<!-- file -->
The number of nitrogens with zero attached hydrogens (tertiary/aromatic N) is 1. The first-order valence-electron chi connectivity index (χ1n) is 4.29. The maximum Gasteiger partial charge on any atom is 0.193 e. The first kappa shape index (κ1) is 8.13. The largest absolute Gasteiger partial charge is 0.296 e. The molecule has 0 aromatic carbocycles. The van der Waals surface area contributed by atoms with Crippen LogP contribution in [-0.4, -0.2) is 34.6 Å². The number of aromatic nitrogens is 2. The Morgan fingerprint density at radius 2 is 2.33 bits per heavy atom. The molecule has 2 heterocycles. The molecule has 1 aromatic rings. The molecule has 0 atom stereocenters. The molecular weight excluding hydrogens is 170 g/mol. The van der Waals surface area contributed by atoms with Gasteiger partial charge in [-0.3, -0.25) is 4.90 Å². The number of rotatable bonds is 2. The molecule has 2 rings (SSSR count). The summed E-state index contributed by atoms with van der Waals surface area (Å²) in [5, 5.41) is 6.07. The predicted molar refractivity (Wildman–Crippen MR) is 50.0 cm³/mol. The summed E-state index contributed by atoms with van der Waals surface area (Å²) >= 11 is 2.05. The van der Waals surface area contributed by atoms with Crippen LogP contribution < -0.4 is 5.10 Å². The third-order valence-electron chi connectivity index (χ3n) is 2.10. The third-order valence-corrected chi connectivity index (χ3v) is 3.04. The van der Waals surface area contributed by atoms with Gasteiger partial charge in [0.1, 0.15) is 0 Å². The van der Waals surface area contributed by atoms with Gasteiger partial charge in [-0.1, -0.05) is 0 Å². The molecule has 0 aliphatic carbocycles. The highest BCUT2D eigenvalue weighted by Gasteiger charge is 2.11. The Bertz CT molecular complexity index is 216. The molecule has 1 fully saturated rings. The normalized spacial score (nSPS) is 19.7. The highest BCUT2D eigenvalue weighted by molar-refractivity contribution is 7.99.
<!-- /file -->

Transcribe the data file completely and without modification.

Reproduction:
The number of nitrogens with zero attached hydrogens (tertiary/aromatic N) is 1. The first-order valence-electron chi connectivity index (χ1n) is 4.29. The maximum Gasteiger partial charge on any atom is 0.193 e. The first kappa shape index (κ1) is 8.13. The largest absolute Gasteiger partial charge is 0.296 e. The molecule has 0 aromatic carbocycles. The van der Waals surface area contributed by atoms with Crippen LogP contribution in [-0.4, -0.2) is 34.6 Å². The number of aromatic nitrogens is 2. The Morgan fingerprint density at radius 2 is 2.33 bits per heavy atom. The molecule has 2 heterocycles. The molecule has 1 aromatic rings. The molecule has 0 atom stereocenters. The molecular weight excluding hydrogens is 170 g/mol. The van der Waals surface area contributed by atoms with Gasteiger partial charge in [-0.3, -0.25) is 4.90 Å². The number of rotatable bonds is 2. The molecule has 2 rings (SSSR count). The summed E-state index contributed by atoms with van der Waals surface area (Å²) in [5, 5.41) is 6.07. The predicted molar refractivity (Wildman–Crippen MR) is 50.0 cm³/mol. The summed E-state index contributed by atoms with van der Waals surface area (Å²) >= 11 is 2.05. The van der Waals surface area contributed by atoms with Crippen LogP contribution < -0.4 is 5.10 Å². The third-order valence-electron chi connectivity index (χ3n) is 2.10. The third-order valence-corrected chi connectivity index (χ3v) is 3.04. The van der Waals surface area contributed by atoms with Gasteiger partial charge in [0.1, 0.15) is 0 Å². The van der Waals surface area contributed by atoms with Gasteiger partial charge in [-0.1, -0.05) is 0 Å². The molecule has 0 aliphatic carbocycles. The highest BCUT2D eigenvalue weighted by Gasteiger charge is 2.11. The Bertz CT molecular complexity index is 216. The molecule has 1 fully saturated rings. The normalized spacial score (nSPS) is 19.7. The highest BCUT2D eigenvalue weighted by molar-refractivity contribution is 7.99.